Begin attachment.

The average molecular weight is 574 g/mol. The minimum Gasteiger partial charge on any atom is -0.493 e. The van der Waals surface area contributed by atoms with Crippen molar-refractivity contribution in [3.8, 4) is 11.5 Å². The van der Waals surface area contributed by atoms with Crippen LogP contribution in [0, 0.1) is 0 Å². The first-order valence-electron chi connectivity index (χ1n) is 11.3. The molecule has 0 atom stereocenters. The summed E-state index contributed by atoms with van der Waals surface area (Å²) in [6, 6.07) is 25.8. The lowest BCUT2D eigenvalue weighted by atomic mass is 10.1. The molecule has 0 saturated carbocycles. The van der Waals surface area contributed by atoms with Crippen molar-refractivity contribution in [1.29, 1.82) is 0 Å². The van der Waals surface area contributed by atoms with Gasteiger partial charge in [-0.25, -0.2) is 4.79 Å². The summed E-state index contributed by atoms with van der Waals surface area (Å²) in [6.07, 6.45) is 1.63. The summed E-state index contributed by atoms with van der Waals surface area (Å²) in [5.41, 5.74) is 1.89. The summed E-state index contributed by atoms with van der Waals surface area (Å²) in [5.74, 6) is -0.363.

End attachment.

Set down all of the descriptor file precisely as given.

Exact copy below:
The average molecular weight is 574 g/mol. The minimum Gasteiger partial charge on any atom is -0.493 e. The van der Waals surface area contributed by atoms with Crippen molar-refractivity contribution in [3.8, 4) is 11.5 Å². The van der Waals surface area contributed by atoms with Crippen LogP contribution in [0, 0.1) is 0 Å². The first-order valence-electron chi connectivity index (χ1n) is 11.3. The molecule has 0 atom stereocenters. The summed E-state index contributed by atoms with van der Waals surface area (Å²) in [6, 6.07) is 25.8. The lowest BCUT2D eigenvalue weighted by atomic mass is 10.1. The molecule has 0 saturated carbocycles. The van der Waals surface area contributed by atoms with Crippen molar-refractivity contribution in [1.29, 1.82) is 0 Å². The van der Waals surface area contributed by atoms with Gasteiger partial charge in [-0.25, -0.2) is 4.79 Å². The summed E-state index contributed by atoms with van der Waals surface area (Å²) in [6.07, 6.45) is 1.63. The summed E-state index contributed by atoms with van der Waals surface area (Å²) in [5.41, 5.74) is 1.89. The summed E-state index contributed by atoms with van der Waals surface area (Å²) in [5.74, 6) is -0.363.